• Picasa

    Dragonette. Photo: Kristin Vicari.

  • Picasa

    Dragonette. Photo: Kristin Vicari.


If you go

What: Dragonette and The Presets

When: 9 p.m. Saturday

Where: Ogden Theatre, 935 E. Colfax Ave., Denver, 303-832-1874

Cost: $25.75-$30

More info:

Canadian electro-pop trio Dragonette was having some typical tour problems when we talked to singer Martina Sorbana on Thursday.

The bus broke down and was hauled off to a shop with her phone still inside. Thanks to the band’s manager, though, we got through and talked with Sorbana about some changes in the set lists and the states of mind behind the music.

Dragonette’s latest album, Bodyparts, is a danceable pop gem on first glance, and something a little meatier and melancholy with a deeper listen. The dichotomy has been pointed out by journalists, but Sorbana is more hesitant to see the record as so black and white.

I hope the tour is going well so far, other than this struggle.

Yeah it’s been really fun, actually. It’s kind of serendipitous, we broke down in this tiny town and I’m sitting on the beach in this random town in Iowa. It’s kind of amazing. I would come back here.

I read that you’re changing the show up a bit for the last Bodyparts tour. What’s going to be different?

There’s a lot of times when we’re playing a show and you wanna keep blasting out big, kind of happy songs, and I think we’ve just recognized that that’s really not the only thing we do, and we decided to give more credence to the other songs that we write that aren’t necessarily big and dancey. We’re spending more time with the melancholy stuff. It’s actually my favorite part of the set.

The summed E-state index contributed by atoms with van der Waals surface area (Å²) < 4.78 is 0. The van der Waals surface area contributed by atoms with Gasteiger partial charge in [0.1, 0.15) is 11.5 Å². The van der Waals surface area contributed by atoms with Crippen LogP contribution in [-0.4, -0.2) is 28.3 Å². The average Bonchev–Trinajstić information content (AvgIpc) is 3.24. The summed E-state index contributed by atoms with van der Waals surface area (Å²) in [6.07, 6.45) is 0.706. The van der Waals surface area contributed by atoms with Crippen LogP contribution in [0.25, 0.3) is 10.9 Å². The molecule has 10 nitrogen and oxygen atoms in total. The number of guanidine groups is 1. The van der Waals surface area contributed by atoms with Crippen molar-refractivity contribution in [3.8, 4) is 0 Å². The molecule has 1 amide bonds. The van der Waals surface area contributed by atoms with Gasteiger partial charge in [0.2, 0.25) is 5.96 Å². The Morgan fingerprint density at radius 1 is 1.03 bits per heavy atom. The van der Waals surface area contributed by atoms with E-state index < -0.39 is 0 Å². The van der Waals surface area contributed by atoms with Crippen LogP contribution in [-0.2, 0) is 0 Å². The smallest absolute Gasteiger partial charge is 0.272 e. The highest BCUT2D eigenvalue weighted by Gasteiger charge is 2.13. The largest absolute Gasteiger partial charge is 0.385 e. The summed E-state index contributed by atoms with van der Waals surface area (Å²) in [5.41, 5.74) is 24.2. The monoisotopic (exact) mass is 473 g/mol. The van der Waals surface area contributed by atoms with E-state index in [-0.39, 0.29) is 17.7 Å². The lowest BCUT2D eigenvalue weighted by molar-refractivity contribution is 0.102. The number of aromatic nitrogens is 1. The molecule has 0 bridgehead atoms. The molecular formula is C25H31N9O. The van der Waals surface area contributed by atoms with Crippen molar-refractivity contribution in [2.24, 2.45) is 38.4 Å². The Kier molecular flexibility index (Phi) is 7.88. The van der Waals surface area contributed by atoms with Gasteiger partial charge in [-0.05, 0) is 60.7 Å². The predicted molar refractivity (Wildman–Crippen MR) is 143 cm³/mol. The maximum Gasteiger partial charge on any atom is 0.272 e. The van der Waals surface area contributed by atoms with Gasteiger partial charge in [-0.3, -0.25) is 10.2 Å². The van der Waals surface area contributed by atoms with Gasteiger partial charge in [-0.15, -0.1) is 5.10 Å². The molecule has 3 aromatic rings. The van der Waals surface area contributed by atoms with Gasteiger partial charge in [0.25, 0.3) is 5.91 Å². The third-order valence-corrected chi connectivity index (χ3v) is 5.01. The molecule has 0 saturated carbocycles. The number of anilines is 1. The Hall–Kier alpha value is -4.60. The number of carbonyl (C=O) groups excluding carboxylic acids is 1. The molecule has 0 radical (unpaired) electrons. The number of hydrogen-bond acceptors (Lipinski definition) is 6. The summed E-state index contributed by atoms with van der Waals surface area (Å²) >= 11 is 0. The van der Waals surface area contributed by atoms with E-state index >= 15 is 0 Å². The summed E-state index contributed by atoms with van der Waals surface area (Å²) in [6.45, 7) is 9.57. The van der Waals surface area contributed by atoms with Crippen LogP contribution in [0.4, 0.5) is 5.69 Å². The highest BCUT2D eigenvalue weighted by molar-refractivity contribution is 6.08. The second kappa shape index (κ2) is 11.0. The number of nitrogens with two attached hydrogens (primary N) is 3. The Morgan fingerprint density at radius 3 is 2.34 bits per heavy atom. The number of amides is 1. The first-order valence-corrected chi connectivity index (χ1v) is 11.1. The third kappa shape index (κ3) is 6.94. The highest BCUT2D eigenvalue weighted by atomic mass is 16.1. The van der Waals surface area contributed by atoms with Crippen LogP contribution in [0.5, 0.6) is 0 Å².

That record was written on the road, right?

Actually, it was written all over the place. It was written while we were touring a lot, but we don’t really write when we’re out. I think it was written during whatever down bits were in between following the wave of “Hello” blowing up.

I know this has been said, but the lyrics are a little heavier than the infectious melodies and rhythms would suggest. Is that a reflection of life on the road?

I don’t consider my lyrics heavy. I think of the lyrics of my songs as, I don’t know, true. Or not glassy or sugary. I really had this very conscious idea of making a sort of lighter, happier album. Or not happier, but just lyrically sunny. I don’t know, I’m sure that our heavy songs — I think on the whole it’s pretty light hearted. I don’t mean throwaway or anything. Every single song is coming from a true and real place.

Have you been doing any writing in the downtime between the recent tours?

Not as much as I should be. I’m trying to, but it’s a struggle. I feel like it’s a different mindframe, and I feel like it’s hard to be really into both frames at the same time.

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